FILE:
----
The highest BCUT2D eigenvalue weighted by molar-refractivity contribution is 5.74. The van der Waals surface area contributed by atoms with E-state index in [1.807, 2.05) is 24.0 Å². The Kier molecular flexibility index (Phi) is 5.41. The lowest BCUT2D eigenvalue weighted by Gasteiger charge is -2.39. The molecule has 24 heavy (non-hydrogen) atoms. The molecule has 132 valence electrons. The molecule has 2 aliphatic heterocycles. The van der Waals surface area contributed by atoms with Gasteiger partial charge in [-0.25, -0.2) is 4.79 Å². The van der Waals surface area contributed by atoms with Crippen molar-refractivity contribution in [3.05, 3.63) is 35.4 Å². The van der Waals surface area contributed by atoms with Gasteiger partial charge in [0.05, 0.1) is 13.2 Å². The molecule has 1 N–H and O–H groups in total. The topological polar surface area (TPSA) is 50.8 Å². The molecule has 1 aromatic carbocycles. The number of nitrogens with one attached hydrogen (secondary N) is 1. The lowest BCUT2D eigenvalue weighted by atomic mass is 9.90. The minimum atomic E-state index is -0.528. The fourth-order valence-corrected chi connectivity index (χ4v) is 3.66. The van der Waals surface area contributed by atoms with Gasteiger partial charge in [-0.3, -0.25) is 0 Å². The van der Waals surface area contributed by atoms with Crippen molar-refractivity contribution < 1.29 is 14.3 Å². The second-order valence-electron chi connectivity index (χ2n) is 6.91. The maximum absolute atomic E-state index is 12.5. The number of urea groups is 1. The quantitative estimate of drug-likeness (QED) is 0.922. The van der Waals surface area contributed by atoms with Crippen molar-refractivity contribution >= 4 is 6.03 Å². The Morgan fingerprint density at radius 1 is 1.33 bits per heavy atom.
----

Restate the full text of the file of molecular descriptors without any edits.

The highest BCUT2D eigenvalue weighted by molar-refractivity contribution is 5.74. The van der Waals surface area contributed by atoms with E-state index in [1.807, 2.05) is 24.0 Å². The Kier molecular flexibility index (Phi) is 5.41. The lowest BCUT2D eigenvalue weighted by Gasteiger charge is -2.39. The molecule has 24 heavy (non-hydrogen) atoms. The molecule has 132 valence electrons. The molecule has 2 aliphatic heterocycles. The van der Waals surface area contributed by atoms with Gasteiger partial charge in [-0.25, -0.2) is 4.79 Å². The van der Waals surface area contributed by atoms with Crippen molar-refractivity contribution in [3.05, 3.63) is 35.4 Å². The van der Waals surface area contributed by atoms with Gasteiger partial charge in [0.05, 0.1) is 13.2 Å². The molecule has 1 N–H and O–H groups in total. The topological polar surface area (TPSA) is 50.8 Å². The molecule has 1 aromatic carbocycles. The number of nitrogens with one attached hydrogen (secondary N) is 1. The lowest BCUT2D eigenvalue weighted by atomic mass is 9.90. The minimum atomic E-state index is -0.528. The fourth-order valence-corrected chi connectivity index (χ4v) is 3.66. The van der Waals surface area contributed by atoms with Gasteiger partial charge in [-0.3, -0.25) is 0 Å². The van der Waals surface area contributed by atoms with Crippen molar-refractivity contribution < 1.29 is 14.3 Å². The second-order valence-electron chi connectivity index (χ2n) is 6.91. The maximum absolute atomic E-state index is 12.5. The number of urea groups is 1. The quantitative estimate of drug-likeness (QED) is 0.922. The van der Waals surface area contributed by atoms with Crippen molar-refractivity contribution >= 4 is 6.03 Å². The Morgan fingerprint density at radius 1 is 1.33 bits per heavy atom.